The bronze-hued Shure SE535 sits atop the storied brand’s in-ear headphone lineup. A hard clamshell case holds the ’phones, plus an assortment of different rubber, foam, and “flange” tips. The rubber tips look like standard rounded earphone tips, while the foam ones are yellow and look more like cylinder pipe insulation for really, really tiny pipes. The flange tips (several of the ’phones in this roundup had these) look like tiny conifer trees. Inside the SE535 are three “High-Definition MicroDrivers,” which Shure rates at 18 Hz to 19 kHz and a capable-of-brain-crushing 119 dB.
I liked the small foam tips the best and used these throughout. Comfort was good, though there was more physical in-ear pressure than with the custom JH16 Pro, as you’d expect. Also, the earphones hang in the ear rather oddly, with the wires leading upward and over your ears. The JH16 Pro did this, too, but with the combination of the SE535 and my ears, the cabling just wouldn’t stay in place, falling in front and threatening to pull the earphones out. Isolation from the real world was very good.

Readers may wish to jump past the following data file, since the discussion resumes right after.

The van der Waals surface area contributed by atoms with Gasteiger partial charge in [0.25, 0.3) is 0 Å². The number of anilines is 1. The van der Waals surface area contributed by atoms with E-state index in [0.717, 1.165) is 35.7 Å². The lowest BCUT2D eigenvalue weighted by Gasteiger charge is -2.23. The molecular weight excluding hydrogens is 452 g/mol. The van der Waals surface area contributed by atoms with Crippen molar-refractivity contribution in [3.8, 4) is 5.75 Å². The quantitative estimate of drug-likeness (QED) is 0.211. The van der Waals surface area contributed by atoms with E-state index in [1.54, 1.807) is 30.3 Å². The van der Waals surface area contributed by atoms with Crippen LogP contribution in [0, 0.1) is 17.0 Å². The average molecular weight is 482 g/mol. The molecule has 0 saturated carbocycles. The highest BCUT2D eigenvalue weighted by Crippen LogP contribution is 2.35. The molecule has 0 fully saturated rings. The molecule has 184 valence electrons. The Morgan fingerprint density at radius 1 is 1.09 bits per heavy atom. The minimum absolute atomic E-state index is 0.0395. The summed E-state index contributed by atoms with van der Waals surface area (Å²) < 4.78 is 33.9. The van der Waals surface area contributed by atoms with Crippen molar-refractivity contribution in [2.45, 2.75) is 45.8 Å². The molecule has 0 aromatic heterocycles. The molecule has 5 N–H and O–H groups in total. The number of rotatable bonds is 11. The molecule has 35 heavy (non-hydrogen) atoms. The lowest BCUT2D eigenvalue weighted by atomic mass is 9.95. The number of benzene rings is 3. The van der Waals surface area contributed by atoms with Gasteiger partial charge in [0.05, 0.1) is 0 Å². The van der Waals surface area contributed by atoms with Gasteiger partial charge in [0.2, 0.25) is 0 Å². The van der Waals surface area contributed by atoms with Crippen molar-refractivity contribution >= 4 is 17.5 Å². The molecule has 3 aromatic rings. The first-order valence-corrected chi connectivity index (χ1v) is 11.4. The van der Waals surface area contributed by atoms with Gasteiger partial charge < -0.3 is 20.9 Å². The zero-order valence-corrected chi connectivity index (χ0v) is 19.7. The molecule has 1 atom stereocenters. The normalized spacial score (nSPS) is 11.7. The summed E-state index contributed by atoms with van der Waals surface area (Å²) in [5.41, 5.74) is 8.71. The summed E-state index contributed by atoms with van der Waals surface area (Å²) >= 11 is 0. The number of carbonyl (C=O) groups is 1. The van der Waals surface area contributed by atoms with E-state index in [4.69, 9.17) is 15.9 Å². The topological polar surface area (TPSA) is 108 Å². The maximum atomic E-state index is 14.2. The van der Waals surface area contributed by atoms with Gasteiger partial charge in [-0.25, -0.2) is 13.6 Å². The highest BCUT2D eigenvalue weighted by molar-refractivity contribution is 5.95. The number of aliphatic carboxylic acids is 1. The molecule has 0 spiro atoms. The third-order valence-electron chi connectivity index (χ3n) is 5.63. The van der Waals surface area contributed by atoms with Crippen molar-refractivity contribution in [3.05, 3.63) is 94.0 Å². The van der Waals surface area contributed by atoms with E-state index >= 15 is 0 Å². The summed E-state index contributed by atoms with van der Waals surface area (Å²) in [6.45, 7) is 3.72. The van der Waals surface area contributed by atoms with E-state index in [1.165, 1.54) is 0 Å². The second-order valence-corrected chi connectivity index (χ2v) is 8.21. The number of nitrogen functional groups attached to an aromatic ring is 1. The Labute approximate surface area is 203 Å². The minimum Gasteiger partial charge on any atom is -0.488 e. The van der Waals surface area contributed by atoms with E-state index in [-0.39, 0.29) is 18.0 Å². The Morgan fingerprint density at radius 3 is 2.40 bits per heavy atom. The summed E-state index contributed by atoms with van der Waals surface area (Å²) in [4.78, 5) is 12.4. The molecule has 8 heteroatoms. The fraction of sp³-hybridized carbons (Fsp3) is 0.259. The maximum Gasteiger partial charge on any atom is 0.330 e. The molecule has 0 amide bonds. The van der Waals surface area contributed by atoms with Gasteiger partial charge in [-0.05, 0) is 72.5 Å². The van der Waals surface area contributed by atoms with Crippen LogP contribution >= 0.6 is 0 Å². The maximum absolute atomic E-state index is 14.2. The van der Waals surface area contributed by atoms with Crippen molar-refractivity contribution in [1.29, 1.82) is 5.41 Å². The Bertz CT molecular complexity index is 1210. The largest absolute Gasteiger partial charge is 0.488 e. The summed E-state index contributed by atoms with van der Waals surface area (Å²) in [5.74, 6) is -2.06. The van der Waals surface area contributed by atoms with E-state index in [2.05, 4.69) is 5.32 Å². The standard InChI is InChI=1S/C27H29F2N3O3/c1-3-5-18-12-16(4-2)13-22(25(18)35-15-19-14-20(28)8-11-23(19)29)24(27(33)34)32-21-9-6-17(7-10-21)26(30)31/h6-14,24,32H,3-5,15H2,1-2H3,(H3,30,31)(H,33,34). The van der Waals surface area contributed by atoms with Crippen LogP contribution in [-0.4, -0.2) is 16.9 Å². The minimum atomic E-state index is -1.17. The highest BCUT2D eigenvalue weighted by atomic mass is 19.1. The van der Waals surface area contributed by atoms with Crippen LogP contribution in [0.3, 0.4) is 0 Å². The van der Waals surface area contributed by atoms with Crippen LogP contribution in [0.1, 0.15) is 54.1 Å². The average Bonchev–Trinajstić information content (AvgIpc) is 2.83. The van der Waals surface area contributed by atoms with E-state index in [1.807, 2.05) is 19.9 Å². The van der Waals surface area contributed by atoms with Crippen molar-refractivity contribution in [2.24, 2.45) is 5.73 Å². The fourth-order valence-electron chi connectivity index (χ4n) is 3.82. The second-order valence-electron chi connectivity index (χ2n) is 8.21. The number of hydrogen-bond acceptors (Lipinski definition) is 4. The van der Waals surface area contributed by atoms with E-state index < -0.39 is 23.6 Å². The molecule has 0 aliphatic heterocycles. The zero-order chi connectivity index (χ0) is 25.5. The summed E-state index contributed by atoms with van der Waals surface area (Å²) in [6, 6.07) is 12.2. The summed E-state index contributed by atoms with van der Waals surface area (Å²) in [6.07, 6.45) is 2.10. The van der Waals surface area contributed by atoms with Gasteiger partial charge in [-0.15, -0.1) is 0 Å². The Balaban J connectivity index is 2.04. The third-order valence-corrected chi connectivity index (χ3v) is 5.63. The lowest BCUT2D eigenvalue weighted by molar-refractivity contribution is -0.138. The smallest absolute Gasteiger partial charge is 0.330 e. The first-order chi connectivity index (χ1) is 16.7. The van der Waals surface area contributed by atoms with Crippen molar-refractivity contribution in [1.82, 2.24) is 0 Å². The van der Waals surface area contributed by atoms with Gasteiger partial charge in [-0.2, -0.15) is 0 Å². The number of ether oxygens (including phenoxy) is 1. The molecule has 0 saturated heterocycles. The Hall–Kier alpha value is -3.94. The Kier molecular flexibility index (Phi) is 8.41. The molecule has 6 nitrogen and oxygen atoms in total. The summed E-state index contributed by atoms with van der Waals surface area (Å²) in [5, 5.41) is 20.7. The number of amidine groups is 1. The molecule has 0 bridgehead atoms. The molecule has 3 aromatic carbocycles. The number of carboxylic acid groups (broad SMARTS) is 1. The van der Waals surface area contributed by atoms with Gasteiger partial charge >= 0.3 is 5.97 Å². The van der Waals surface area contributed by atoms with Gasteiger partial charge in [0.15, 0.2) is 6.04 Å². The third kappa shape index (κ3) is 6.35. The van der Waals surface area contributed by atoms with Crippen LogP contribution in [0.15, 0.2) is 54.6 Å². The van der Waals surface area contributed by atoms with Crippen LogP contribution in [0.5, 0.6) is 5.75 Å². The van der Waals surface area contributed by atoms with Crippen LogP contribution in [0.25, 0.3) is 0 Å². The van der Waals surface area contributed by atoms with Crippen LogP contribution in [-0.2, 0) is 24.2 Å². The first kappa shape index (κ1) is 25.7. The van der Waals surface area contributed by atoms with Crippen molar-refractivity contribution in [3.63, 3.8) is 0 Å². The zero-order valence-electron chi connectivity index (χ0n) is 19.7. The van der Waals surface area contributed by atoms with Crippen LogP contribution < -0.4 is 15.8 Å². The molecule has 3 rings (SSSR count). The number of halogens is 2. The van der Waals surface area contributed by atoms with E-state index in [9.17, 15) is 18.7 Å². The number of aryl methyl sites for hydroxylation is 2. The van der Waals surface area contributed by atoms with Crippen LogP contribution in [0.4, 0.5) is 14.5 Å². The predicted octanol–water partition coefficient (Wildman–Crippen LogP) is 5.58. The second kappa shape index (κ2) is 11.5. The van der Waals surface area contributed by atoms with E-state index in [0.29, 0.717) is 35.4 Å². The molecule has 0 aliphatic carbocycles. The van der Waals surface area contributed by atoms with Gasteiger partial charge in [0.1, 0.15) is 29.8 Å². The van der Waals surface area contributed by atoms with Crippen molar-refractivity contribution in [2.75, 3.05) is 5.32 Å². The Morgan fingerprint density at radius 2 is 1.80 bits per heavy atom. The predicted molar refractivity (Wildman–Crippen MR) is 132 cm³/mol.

Sound quality was highly neutral. Ben Gibbard and Jay Farrar’s detailed acoustic guitars on “California Zephyr” (included on the soundtrack One Fast Move Or I’m Gone: Music from Kerouac’s Big Sur) had a wonderful sense of realism and presence. I did hear a slight coloration in the midrange, but overall the SE535’s sound was very accurate. Bass wasn’t quite as intense as with some of the other ’phones tested here, but it could also be argued that those models are all too bass-heavy.